This is a transcript of the final letter as stored online at the Library of Congress, and reflects Jefferson’s spelling and punctuation.

    Mr. President

    To messers Nehemiah Dodge, Ephraim Robbins, & Stephen S. Nelson, a committee of the Danbury Baptist association in the state of Connecticut.


    The affectionate sentiments of esteem and approbation which you are so good as to express towards me, on behalf of the Danbury Baptist association, give me the highest satisfaction. my duties dictate a faithful and zealous pursuit of the interests of my constituents, & in proportion as they are persuaded of my fidelity to those duties, the discharge of them becomes more and more pleasing.

    Believing with you that religion is a matter which lies solely between Man & his God, that he owes account to none other for his faith or his worship, that the legitimate powers of government reach actions only, & not opinions, I contemplate with sovereign reverence that act of the whole American people which declared that their legislature should “make no law respecting an establishment of religion, or prohibiting the free exercise thereof,” thus building a wall of separation between Church & State. [Congress thus inhibited from acts respecting religion, and the Executive authorised only to execute their acts, I have refrained from prescribing even those occasional performances of devotion, practiced indeed by the Executive of another nation as the legal head of its church, but subject here, as religious exercises only to the voluntary regulations and discipline of each respective sect.] Adhering to this expression of the supreme will of the nation in behalf of the rights of conscience, I shall see with sincere satisfaction the progress of those sentiments which tend to restore to man all his natural rights, convinced he has no natural right in opposition to his social duties.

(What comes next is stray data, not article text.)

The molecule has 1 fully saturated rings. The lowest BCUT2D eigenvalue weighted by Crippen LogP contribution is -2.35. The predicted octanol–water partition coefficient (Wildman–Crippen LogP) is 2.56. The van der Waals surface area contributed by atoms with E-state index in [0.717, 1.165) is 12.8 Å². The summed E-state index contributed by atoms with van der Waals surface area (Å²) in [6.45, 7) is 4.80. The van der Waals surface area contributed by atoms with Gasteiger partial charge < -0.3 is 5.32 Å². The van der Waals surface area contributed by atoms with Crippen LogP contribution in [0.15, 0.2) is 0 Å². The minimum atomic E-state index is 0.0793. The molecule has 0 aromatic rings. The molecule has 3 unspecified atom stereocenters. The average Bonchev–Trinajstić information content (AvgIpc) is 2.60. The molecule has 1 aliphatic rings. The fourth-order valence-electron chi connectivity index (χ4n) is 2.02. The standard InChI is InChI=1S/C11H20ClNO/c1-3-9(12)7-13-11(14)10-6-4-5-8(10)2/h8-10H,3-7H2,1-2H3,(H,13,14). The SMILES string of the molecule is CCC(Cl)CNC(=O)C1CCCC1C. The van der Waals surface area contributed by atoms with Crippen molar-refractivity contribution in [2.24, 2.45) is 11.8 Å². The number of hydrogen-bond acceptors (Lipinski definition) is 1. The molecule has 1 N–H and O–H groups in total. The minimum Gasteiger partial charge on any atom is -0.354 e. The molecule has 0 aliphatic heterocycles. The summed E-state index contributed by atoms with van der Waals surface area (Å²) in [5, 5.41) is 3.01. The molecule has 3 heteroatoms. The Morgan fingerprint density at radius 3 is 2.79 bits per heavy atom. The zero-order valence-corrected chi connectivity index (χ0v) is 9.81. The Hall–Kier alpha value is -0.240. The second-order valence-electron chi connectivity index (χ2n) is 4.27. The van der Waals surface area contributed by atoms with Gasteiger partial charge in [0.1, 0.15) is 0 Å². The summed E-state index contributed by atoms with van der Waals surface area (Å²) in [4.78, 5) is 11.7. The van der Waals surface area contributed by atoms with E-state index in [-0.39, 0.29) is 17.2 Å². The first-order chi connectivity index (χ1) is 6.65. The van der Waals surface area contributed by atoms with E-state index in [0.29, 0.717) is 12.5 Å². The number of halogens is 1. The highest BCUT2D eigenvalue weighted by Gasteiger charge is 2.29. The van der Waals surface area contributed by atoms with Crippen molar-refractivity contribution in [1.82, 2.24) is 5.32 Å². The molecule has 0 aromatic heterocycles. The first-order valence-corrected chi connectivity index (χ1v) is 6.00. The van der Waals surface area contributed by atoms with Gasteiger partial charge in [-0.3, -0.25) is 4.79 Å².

I reciprocate your kind prayers for the protection & blessing of the common father and creator of man, and tender you for yourselves & your religious association assurances of my high respect & esteem.

    (signed) Thomas Jefferson

  4. Joe
    Joe says:

    Another year, another batch of failed products of our alma mater sign up as reporters at the Daily Trojan in order to score points with their favorite drug-addled liberal professors. When a bunch of Christian conservatives gather at the feet of (noted Christian conservative) Abraham Lincoln on the anniversary of a speech by (noted Christian conservative) Martin Luther King, to talk about Christian and conservative values, and factually do not speak about politics, you’ll need to come up with a better criticism than “It was all about politics, even though we all know it wasn’t, it was.” Indeed, instead of calling these values “dangerous” and “threatening” and “absurd”, how about identifying them and telling us, specifically, why they are wrong? If all you can do is insult your opponents with dubious slurs like “19th-century style religious revival” (that’s a bad thing?), then you don’t have much of an argument.